Let A Woman Play James Bond

Last week, there was a lot of James Bond talk buzzing around the internet. Gillian Anderson expressed a serious interest in playing the character. Eventually, Emilia Clarke did the same.

The last time there was this much “controversy” over casting Britain’s most recognized agent of espionage was when people started throwing around the possibility of Idris Elba in the role.

And if you think the people freaked out about the possibility of a Black man playing James Bond, just imagine the backlash at the suggestion that a woman play Bond: They are not jumping at the idea.

Personally, I think a female James Bond would be great. I want to explain my reasoning as to why a female James Bond shouldn’t matter, why a female James Bond is a good idea given the series’ direction, and, unfortunately, why it won’t happen for at least some time.

What—Not Who— Is James Bond?

The gender of James Bond should not matter because the concept of what James Bond is not entirely determined by James’ gender.

When Ian Fleming wrote the James Bond novels, he was doing so in a male-centered, post WWII world, where gender roles were different. James Bond, for that time, is a romanticized personality meant to appeal to young adult and adult male. These aspects of Bond are championed by Sean Connery during his time as Bond and are present in every Bond since.

But in the novels, it is true that Bond is somewhat deeper than a chauvinistic lunk. He’s also pretty flawed: he’s emotionally disturbed, unable to form meaningful relationships, has substance abuse problems, and is fairly dysfunctional. Moments that highlight depth for Bond are pretty interesting and in the last 20 years, and especially in the last 10 years with the Craig iteration of Bond, that side of Bond is highlighted more.

Another huge part of the Bond identity is his job. As a Cold War era spy, Bond’s position is romanticized. But in the information age, his identity as a spy is more complicated given the profession’s lack of modern relevance. The world functions differently.

But even in a world where espionage happens with a mouse and keyboard, there’s an argument to be made for the the human element: wizened, tenacious, and skilled people who can rely on their intuition and make hard calls. Bond and the Double 0 organization stand for this idea. This is the major theme of Skyfall and Spectre and is best expressed in the Skyfall scene where Bond meets Q for the first time.

“So, why do you need me?”

To me, this aspect of James Bond place in the world is the prevalent theme of the character at this time and gives filmmakers the base on which to build their stories. What makes James Bond stories relevant today is exploring the way he exists in the modern world.

This combined with a more complex and less straightforward characterization of Bond’s personality and idiosyncrasies make the character interesting and ultimately what keeps the character modern.

This is what James Bond is, today, and this characterization is genderless.

Why A Female James Bond Would Work.

If James Bond is the representative of the idea explored above, then his gender is irrelevant. Hell, I think it would be great if you had a female James Bond and named her “James Bond” as a statement of this idea—the character’s gender is irrelevant, why feel the need to change the name?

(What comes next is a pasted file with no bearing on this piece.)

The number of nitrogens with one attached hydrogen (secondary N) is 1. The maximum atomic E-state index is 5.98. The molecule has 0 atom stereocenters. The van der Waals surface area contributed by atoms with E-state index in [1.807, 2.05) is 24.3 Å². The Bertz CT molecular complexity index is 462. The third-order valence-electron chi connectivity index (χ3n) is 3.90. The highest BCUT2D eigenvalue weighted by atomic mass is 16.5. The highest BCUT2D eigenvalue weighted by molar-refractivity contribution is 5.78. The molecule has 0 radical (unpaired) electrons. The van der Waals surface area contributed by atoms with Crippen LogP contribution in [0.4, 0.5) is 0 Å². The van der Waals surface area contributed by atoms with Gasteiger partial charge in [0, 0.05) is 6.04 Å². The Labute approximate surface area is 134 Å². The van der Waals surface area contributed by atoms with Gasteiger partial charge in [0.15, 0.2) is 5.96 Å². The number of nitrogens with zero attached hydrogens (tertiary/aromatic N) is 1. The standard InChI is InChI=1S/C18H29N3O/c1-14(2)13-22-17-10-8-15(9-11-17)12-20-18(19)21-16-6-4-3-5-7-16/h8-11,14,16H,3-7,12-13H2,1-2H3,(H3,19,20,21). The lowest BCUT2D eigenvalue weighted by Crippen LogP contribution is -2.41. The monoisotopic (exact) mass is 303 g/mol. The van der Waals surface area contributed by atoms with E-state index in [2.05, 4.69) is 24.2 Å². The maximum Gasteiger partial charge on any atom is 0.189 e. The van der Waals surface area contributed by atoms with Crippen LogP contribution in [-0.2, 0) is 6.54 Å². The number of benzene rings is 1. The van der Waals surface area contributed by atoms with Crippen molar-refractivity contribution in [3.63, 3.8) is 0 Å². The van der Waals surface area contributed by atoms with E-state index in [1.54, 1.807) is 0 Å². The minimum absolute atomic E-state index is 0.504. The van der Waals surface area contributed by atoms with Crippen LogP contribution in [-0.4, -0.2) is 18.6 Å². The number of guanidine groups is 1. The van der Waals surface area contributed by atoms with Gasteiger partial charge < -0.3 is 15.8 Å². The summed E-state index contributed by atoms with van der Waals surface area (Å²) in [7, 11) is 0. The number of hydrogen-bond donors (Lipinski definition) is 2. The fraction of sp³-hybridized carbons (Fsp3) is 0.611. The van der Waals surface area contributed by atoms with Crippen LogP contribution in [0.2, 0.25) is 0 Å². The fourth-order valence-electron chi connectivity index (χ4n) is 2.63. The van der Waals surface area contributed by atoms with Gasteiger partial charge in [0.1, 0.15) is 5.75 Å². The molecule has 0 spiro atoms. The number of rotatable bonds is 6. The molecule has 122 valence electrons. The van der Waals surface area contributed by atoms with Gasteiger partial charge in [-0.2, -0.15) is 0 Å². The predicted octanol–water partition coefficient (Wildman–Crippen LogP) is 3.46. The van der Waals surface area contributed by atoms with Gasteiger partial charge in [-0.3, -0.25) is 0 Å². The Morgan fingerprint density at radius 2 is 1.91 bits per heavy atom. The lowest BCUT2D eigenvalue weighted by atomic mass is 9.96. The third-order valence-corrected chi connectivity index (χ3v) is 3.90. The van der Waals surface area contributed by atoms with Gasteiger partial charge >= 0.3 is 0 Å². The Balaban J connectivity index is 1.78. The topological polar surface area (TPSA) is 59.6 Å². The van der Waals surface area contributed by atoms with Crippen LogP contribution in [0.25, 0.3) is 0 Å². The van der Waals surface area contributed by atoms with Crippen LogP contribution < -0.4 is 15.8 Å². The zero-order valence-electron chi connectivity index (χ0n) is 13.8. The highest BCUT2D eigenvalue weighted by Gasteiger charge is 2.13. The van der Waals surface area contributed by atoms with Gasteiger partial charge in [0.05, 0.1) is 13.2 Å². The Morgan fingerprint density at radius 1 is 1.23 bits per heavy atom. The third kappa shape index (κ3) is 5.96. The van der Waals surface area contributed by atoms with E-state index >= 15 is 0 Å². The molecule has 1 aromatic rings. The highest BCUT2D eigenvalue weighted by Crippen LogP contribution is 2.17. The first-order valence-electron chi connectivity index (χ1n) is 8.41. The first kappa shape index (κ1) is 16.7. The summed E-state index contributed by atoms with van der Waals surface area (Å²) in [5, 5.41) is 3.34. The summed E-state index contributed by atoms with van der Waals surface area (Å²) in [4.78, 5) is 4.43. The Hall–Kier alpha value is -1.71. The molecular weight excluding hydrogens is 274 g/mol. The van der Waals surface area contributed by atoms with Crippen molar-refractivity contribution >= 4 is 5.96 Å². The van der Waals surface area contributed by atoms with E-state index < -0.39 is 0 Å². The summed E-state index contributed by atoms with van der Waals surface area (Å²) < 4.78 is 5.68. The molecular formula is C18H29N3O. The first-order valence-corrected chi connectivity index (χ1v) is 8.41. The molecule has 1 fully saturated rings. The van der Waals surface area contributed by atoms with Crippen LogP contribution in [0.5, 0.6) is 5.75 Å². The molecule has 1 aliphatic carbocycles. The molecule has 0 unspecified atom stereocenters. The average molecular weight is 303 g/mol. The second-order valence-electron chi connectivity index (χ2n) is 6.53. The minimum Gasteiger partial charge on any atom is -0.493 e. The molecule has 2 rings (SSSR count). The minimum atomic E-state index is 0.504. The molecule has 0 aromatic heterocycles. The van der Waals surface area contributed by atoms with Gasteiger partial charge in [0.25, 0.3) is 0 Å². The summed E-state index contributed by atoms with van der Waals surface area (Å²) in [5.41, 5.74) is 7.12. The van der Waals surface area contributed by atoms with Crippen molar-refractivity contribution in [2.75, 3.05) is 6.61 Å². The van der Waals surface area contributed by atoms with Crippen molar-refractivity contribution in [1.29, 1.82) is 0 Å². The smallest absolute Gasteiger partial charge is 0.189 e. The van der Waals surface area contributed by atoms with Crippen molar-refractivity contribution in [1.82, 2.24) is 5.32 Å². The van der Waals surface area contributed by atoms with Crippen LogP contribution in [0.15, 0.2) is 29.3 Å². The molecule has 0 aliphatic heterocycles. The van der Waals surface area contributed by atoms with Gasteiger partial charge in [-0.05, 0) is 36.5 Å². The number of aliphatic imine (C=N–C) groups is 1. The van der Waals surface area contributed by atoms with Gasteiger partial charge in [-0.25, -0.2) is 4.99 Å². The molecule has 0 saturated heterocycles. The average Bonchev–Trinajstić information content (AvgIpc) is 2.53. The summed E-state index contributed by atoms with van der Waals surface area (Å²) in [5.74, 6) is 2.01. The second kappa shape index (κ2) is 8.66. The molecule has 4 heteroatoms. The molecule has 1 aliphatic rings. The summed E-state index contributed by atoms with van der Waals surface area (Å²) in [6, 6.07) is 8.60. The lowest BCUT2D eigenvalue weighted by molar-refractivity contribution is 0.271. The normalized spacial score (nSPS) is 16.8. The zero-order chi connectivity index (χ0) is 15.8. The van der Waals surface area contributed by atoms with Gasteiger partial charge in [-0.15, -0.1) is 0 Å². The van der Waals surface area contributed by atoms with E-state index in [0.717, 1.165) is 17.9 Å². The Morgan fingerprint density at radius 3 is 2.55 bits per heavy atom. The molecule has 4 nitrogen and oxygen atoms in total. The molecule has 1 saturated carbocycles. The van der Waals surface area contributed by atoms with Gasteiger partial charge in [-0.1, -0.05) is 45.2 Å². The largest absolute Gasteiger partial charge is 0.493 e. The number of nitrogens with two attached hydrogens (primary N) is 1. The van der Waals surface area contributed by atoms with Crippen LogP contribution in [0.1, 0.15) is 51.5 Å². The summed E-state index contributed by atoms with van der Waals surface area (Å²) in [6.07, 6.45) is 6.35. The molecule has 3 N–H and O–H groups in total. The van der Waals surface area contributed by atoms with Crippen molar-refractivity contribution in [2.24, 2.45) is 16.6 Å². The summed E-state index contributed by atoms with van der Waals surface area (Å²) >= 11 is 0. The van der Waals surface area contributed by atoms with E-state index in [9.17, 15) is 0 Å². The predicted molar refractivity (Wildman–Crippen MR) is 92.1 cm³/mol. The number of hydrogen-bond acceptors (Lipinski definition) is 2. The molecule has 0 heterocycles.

Casting a woman as James Bond would be another way for filmmakers to build on the recently exploring theme of a changing and evolving world. Women are just as much a part of world as men are and the world is moving into a place that recognizes this. And while it shouldn’t be the case that this idea should come with growing pains, it is a fact of the times.

If we’re exploring James Bond’s place in the world and why he/she belongs in the world, despite the majority thinking otherwise, having a woman champion that causes adds a second level of depth: Not only is James Bond a figure that deserves to be here, but so do women.

Just as the films put forward an argument that James Bond is a figure that should be respected and acknowledged, they can highlight the same cause for women and explore the complexity of being a powerful woman in the modern world—an issue that needs to be highlighted.

Why It Won’t Happen.

This would all be great, but I also don’t think it’ll happen because I think that James Bond probably sells more tickets based off the older way of thinking about Bond—as an icon for the macho man. I won’t pretend that James Bond doesn’t appeal to me, a young man who would love to be considered smart, athletic, attractive, and valuable as a man. But even so, I’m not so enamored with Bond that this is the only thing that appeals to me in these stories. I want more depth.

I don’t think the majority of ticket buyers feel the same way. I don’t really blame them, honestly. After all, the Bond films have, historically, been aimed for this audience and sold themselves on the romanticized masculine image.

I believe that most people who see Bond films are still expecting this from James Bond, and until attitudes change, which would happen slowly over time, we’re likely to get mostly the same sort of James Bond, with slight advances in a better, more complex direction with each new iteration, if any.

I genuinely feel like the direction for the James Bond films is to embrace the idea of James Bond as a person of interest based off the idea of his profession and the modern world. I think these would make better films and more interesting stories. I also think it means James Bond will always be relevant, regardless who plays her.

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